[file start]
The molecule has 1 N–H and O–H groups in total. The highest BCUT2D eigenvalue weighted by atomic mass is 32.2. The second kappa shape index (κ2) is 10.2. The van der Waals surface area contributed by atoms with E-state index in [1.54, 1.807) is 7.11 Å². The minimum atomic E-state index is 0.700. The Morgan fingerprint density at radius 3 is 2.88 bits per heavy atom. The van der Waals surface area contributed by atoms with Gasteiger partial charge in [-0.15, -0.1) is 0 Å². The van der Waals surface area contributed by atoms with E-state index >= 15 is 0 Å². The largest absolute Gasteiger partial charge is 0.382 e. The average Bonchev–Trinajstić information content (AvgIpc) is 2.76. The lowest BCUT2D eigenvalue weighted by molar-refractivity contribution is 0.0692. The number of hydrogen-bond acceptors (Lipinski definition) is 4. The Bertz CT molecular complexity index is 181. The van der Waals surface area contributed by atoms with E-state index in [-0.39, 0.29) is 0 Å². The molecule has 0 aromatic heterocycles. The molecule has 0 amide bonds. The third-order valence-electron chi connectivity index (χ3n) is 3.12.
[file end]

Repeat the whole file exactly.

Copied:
The molecule has 1 N–H and O–H groups in total. The highest BCUT2D eigenvalue weighted by atomic mass is 32.2. The second kappa shape index (κ2) is 10.2. The van der Waals surface area contributed by atoms with E-state index in [1.54, 1.807) is 7.11 Å². The minimum atomic E-state index is 0.700. The Morgan fingerprint density at radius 3 is 2.88 bits per heavy atom. The van der Waals surface area contributed by atoms with Gasteiger partial charge in [-0.15, -0.1) is 0 Å². The van der Waals surface area contributed by atoms with E-state index >= 15 is 0 Å². The largest absolute Gasteiger partial charge is 0.382 e. The average Bonchev–Trinajstić information content (AvgIpc) is 2.76. The lowest BCUT2D eigenvalue weighted by molar-refractivity contribution is 0.0692. The number of hydrogen-bond acceptors (Lipinski definition) is 4. The Bertz CT molecular complexity index is 181. The van der Waals surface area contributed by atoms with E-state index in [-0.39, 0.29) is 0 Å². The molecule has 0 aromatic heterocycles. The molecule has 0 amide bonds. The third-order valence-electron chi connectivity index (χ3n) is 3.12.